Preparing for your operation
Having surgery under anaesthesia can be a bit daunting, especially if it’s your first time. But there are a few simple things you can do to get yourself better prepared for your surgery.
Most people will need the care of an anaesthetist at some stage in their lives. We've created this video about preparing for your anaesthesia to help you feel more relaxed about having a surgical procedure under general anaesthesia.
Firstly, remember you’re in very safe hands. All anaesthetists in Australia and New Zealand are highly trained and accredited specialist doctors. And they'll be by your side throughout your operation, watching you closely and keeping you safe.
Every patient – and every operation – is different, which means your response to anaesthesia will be too. So there are a few things your anaesthetist will need to know about you before your operation:
- Your general health and fitness.
- Any existing health conditions or allergies.
- Any medication you’re taking.
- Any issues you or your family members may have had with anaesthesia in the past.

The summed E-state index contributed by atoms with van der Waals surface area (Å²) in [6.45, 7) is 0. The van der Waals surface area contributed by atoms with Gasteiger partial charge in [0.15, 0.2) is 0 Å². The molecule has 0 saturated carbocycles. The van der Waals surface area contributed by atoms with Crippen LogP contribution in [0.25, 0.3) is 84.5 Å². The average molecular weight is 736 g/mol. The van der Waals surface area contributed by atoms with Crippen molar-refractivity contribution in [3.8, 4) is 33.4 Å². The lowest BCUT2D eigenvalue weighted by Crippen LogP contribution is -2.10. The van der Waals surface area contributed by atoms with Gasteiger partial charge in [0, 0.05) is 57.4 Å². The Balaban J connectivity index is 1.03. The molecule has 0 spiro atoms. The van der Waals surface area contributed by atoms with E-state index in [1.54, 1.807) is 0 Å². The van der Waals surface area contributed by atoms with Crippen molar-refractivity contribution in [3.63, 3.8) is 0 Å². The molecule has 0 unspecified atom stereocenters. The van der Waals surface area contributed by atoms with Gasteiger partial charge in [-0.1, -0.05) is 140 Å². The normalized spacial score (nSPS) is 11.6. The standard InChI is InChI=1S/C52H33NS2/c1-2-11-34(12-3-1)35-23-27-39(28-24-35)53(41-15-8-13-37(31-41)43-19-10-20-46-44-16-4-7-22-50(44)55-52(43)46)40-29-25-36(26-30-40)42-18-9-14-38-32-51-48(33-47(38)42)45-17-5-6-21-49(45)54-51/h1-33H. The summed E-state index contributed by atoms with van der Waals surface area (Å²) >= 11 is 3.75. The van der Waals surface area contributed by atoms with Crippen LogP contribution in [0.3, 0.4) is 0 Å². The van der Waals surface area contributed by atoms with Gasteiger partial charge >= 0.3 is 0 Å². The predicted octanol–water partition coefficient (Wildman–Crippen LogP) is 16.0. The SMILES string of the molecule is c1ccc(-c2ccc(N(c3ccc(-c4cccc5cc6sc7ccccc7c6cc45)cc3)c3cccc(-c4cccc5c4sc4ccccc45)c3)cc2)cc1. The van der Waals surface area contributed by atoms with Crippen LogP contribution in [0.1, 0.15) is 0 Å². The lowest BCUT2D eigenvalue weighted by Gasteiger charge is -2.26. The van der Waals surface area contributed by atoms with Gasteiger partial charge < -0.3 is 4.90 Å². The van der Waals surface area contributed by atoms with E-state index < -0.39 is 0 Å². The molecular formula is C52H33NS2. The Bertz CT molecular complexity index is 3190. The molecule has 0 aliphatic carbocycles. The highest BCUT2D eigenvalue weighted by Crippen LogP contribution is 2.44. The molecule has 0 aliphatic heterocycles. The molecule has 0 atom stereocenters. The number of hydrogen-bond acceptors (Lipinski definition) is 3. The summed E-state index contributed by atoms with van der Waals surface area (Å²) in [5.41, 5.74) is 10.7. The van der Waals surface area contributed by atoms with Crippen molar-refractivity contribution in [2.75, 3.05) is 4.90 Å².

- And anything else you do that might affect your anaesthesia
The consultation with your anaesthetist prior to surgery is a good time for you to ask any questions.
If you’re a smoker, your anaesthetist will probably ask you to give smoking a break - even quitting for a short period is helpful. The better you look after your body before your operation, the quicker it will recover.
If for any reason you need to postpone your operation, please let your surgeon and anaesthetist know as soon as possible.
Your anaesthetist will give you specific instructions on when to stop eating and drinking before your surgery, because having undigested food in your system can cause serious complications.
Before you go into the operating theatre, your anaesthetist will have another conversation with you to check that you’re comfortable, and discuss any last minute questions.
You’ll also need to arrange for a family member or friend to pick you up after your surgery, because it won’t be safe for you to drive for at least 24 hours, as your reflexes take time to get back to normal.
A little bit of preparation before your anaesthesia can make a huge difference.
Please note: This information is a guide and should not replace information supplied by your anaesthetist. If you have any questions about your anaesthesia, please speak with your treating specialist.